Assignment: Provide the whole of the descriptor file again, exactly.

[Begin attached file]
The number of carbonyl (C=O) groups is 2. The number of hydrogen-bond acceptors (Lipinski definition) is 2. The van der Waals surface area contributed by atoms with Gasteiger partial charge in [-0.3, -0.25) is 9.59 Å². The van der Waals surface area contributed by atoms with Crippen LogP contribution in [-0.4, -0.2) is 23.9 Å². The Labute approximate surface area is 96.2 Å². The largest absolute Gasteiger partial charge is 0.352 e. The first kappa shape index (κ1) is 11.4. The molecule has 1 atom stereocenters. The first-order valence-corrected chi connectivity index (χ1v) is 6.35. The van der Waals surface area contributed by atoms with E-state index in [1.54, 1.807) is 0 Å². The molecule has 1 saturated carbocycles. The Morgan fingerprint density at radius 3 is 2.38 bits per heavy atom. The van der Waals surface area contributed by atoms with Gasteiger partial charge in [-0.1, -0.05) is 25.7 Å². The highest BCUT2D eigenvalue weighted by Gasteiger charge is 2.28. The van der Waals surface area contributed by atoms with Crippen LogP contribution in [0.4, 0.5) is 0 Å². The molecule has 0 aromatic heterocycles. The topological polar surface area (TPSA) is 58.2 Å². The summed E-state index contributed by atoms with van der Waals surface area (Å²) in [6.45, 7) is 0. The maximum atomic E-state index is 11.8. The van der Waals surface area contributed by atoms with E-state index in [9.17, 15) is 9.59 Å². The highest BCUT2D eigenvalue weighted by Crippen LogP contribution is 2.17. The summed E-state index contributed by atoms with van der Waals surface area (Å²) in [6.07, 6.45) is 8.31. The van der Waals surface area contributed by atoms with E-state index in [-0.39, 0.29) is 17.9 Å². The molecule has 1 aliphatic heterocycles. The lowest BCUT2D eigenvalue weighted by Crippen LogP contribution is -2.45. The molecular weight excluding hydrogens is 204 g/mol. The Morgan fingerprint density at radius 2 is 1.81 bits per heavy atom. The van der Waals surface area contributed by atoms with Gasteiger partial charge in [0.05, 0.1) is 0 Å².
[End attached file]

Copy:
The number of carbonyl (C=O) groups is 2. The number of hydrogen-bond acceptors (Lipinski definition) is 2. The van der Waals surface area contributed by atoms with Gasteiger partial charge in [-0.3, -0.25) is 9.59 Å². The van der Waals surface area contributed by atoms with Crippen LogP contribution in [-0.4, -0.2) is 23.9 Å². The Labute approximate surface area is 96.2 Å². The largest absolute Gasteiger partial charge is 0.352 e. The first kappa shape index (κ1) is 11.4. The molecule has 1 atom stereocenters. The first-order valence-corrected chi connectivity index (χ1v) is 6.35. The van der Waals surface area contributed by atoms with E-state index in [1.54, 1.807) is 0 Å². The molecule has 1 saturated carbocycles. The Morgan fingerprint density at radius 3 is 2.38 bits per heavy atom. The van der Waals surface area contributed by atoms with Gasteiger partial charge in [-0.1, -0.05) is 25.7 Å². The highest BCUT2D eigenvalue weighted by Gasteiger charge is 2.28. The van der Waals surface area contributed by atoms with Crippen LogP contribution in [0.4, 0.5) is 0 Å². The molecule has 0 aromatic heterocycles. The topological polar surface area (TPSA) is 58.2 Å². The summed E-state index contributed by atoms with van der Waals surface area (Å²) in [6.45, 7) is 0. The maximum atomic E-state index is 11.8. The van der Waals surface area contributed by atoms with E-state index in [9.17, 15) is 9.59 Å². The highest BCUT2D eigenvalue weighted by Crippen LogP contribution is 2.17. The summed E-state index contributed by atoms with van der Waals surface area (Å²) in [6.07, 6.45) is 8.31. The van der Waals surface area contributed by atoms with E-state index in [-0.39, 0.29) is 17.9 Å². The molecule has 1 aliphatic heterocycles. The lowest BCUT2D eigenvalue weighted by Crippen LogP contribution is -2.45. The molecular weight excluding hydrogens is 204 g/mol. The Morgan fingerprint density at radius 2 is 1.81 bits per heavy atom. The van der Waals surface area contributed by atoms with Gasteiger partial charge in [0.05, 0.1) is 0 Å².